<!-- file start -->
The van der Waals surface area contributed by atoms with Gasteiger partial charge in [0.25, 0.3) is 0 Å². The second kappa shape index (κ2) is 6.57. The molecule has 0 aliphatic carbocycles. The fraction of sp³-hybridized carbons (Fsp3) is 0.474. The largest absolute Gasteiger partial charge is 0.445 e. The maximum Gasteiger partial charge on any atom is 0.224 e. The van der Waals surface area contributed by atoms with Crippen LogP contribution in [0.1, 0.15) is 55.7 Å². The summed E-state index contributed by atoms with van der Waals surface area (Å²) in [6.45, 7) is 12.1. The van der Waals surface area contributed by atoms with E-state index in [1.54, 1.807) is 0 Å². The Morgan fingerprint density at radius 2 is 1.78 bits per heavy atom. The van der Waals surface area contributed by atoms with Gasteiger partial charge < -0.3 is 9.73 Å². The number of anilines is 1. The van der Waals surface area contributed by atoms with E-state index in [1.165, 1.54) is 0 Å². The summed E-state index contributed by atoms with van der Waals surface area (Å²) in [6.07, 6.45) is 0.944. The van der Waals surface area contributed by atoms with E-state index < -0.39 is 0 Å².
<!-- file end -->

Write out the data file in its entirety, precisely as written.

The van der Waals surface area contributed by atoms with Gasteiger partial charge in [0.25, 0.3) is 0 Å². The second kappa shape index (κ2) is 6.57. The molecule has 0 aliphatic carbocycles. The fraction of sp³-hybridized carbons (Fsp3) is 0.474. The largest absolute Gasteiger partial charge is 0.445 e. The maximum Gasteiger partial charge on any atom is 0.224 e. The van der Waals surface area contributed by atoms with Crippen LogP contribution in [0.1, 0.15) is 55.7 Å². The summed E-state index contributed by atoms with van der Waals surface area (Å²) in [6.45, 7) is 12.1. The van der Waals surface area contributed by atoms with E-state index in [1.54, 1.807) is 0 Å². The Morgan fingerprint density at radius 2 is 1.78 bits per heavy atom. The van der Waals surface area contributed by atoms with Gasteiger partial charge < -0.3 is 9.73 Å². The number of anilines is 1. The van der Waals surface area contributed by atoms with E-state index in [1.165, 1.54) is 0 Å². The summed E-state index contributed by atoms with van der Waals surface area (Å²) in [6.07, 6.45) is 0.944. The van der Waals surface area contributed by atoms with E-state index < -0.39 is 0 Å².